Each year, state monitors visit a sampling of classrooms to determine compliance with state and federal laws covering how schools teach children still learning English. The monitoring of teacher fluency began in 2002 after passage of the federal No Child Left Behind Act (NCLB). A concern was the low proportion of English-learning students who pass the state’s standardized test in reading, writing and math, called AIMS.
Monitors have reported infractions such as teachers instructing in Spanish, using Spanish-language teaching materials or hanging Spanish-language posters on their classroom walls, which are prohibited by Arizona’s English-only law. Monitors also reported that some teachers did not have proper credentials to teach English learners. The monitors also noted what they considered unacceptably heavy accents that caused some teachers to mispronounce words and teachers using poor English grammar.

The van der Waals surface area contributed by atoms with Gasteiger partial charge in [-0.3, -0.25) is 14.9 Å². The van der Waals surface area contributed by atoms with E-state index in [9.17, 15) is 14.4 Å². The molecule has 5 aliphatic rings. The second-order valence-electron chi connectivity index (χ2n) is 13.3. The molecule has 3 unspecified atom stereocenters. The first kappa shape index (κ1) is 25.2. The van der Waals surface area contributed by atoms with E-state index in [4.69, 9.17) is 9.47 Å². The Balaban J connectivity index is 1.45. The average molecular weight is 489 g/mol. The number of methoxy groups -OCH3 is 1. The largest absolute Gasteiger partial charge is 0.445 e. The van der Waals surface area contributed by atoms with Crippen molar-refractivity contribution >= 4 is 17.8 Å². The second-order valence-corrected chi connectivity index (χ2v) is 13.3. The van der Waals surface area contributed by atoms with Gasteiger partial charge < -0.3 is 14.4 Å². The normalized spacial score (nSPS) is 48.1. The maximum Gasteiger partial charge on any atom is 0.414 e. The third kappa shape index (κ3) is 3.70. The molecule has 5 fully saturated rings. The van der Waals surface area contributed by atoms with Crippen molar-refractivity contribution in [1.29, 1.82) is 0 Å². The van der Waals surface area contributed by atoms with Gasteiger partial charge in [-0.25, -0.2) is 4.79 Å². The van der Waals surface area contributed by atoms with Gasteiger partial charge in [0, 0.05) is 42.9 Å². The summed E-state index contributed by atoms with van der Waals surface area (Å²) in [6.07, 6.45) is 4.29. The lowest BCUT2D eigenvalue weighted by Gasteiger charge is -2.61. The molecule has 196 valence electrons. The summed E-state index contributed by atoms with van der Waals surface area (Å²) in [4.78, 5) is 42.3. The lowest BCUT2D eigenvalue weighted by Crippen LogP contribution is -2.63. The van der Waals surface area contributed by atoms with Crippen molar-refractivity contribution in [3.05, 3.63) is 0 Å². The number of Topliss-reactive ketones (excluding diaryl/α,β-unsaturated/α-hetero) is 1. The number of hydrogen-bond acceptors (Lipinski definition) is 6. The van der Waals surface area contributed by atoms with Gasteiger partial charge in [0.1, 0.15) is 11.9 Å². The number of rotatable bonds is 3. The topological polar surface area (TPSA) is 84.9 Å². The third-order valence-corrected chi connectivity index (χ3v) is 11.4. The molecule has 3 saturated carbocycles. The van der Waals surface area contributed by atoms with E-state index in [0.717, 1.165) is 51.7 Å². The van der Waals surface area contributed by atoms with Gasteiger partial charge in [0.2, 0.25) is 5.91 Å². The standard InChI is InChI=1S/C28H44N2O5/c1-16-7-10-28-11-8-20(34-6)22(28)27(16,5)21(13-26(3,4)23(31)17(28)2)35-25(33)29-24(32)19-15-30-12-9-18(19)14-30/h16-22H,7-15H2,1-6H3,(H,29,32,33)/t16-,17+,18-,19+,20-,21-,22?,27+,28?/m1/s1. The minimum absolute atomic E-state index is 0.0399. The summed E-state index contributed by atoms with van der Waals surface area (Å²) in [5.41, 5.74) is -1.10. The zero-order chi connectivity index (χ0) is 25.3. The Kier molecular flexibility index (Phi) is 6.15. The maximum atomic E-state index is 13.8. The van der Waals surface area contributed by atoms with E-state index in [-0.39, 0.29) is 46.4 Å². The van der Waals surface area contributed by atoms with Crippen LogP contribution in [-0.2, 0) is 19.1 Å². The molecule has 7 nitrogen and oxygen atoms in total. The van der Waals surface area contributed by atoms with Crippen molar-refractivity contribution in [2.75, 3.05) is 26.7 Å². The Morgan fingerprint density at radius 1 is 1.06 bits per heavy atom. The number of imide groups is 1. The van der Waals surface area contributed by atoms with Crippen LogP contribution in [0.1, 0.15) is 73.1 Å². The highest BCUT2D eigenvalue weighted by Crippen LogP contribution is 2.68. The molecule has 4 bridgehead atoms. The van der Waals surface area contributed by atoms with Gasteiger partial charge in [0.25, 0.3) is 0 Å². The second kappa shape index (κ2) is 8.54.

The Arizona Education Association, the state’s largest teachers’ union, investigated several complaints that teachers were removed from classrooms for fluency reasons, union President Andrew Morrill said. “We followed up on initial complaints that they themselves or someone they knew in their building were being harassed, receiving undue scrutiny and having their fluency called into question because of their accents” Morrill said. No evidence was found that it was widespread. Morrill said the union never heard of a teacher being fired because of the monitoring reports.
Federal officials found Arizona’s approach to determining fluency unacceptable because findings were subjective and based only on brief classroom visits. That was the case even when targeted teachers had passed more extensive English-fluency exams administered by districts. Although Arizona defended its actions, explaining that classroom visits were effective and NCLB required the state to monitor fluency, it agreed to change the monitoring form by removing the fluency sections. The state instead will accept a district’s or school’s assurance that a teacher tested as fluent on a more complete, objective exam.